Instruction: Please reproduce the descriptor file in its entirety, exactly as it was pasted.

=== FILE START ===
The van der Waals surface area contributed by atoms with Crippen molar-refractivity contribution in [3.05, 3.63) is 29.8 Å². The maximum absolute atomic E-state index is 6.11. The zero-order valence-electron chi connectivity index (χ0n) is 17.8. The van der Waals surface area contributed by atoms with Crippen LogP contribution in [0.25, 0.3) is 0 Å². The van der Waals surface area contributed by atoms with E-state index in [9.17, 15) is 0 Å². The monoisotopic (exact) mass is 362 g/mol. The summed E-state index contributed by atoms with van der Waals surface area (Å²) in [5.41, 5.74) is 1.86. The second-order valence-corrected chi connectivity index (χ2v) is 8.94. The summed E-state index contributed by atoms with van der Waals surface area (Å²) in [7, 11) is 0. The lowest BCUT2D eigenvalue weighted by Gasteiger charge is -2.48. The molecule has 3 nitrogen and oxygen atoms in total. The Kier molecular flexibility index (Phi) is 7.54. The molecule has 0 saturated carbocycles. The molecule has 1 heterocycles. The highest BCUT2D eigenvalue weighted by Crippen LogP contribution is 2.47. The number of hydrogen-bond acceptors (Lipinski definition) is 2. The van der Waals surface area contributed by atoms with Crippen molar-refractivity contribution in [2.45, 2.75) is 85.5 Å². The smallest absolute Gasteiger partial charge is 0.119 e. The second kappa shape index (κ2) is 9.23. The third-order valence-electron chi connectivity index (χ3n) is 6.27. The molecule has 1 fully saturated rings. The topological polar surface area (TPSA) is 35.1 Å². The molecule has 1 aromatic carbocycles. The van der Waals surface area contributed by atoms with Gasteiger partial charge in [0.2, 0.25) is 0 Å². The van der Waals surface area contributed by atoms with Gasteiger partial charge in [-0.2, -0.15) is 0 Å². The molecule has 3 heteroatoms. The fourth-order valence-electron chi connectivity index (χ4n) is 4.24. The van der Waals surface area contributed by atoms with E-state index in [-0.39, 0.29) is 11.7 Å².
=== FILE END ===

The van der Waals surface area contributed by atoms with Crippen molar-refractivity contribution in [3.05, 3.63) is 29.8 Å². The maximum absolute atomic E-state index is 6.11. The zero-order valence-electron chi connectivity index (χ0n) is 17.8. The van der Waals surface area contributed by atoms with Crippen LogP contribution in [0.25, 0.3) is 0 Å². The van der Waals surface area contributed by atoms with E-state index in [9.17, 15) is 0 Å². The monoisotopic (exact) mass is 362 g/mol. The summed E-state index contributed by atoms with van der Waals surface area (Å²) in [5.41, 5.74) is 1.86. The second-order valence-corrected chi connectivity index (χ2v) is 8.94. The summed E-state index contributed by atoms with van der Waals surface area (Å²) in [7, 11) is 0. The lowest BCUT2D eigenvalue weighted by Gasteiger charge is -2.48. The molecule has 3 nitrogen and oxygen atoms in total. The Kier molecular flexibility index (Phi) is 7.54. The molecule has 0 saturated carbocycles. The molecule has 1 heterocycles. The highest BCUT2D eigenvalue weighted by Crippen LogP contribution is 2.47. The number of hydrogen-bond acceptors (Lipinski definition) is 2. The van der Waals surface area contributed by atoms with Crippen molar-refractivity contribution in [2.45, 2.75) is 85.5 Å². The smallest absolute Gasteiger partial charge is 0.119 e. The second kappa shape index (κ2) is 9.23. The third-order valence-electron chi connectivity index (χ3n) is 6.27. The molecule has 1 fully saturated rings. The topological polar surface area (TPSA) is 35.1 Å². The molecule has 1 aromatic carbocycles. The van der Waals surface area contributed by atoms with Gasteiger partial charge in [0.2, 0.25) is 0 Å². The van der Waals surface area contributed by atoms with Gasteiger partial charge in [-0.2, -0.15) is 0 Å². The molecule has 3 heteroatoms. The fourth-order valence-electron chi connectivity index (χ4n) is 4.24. The van der Waals surface area contributed by atoms with E-state index in [-0.39, 0.29) is 11.7 Å².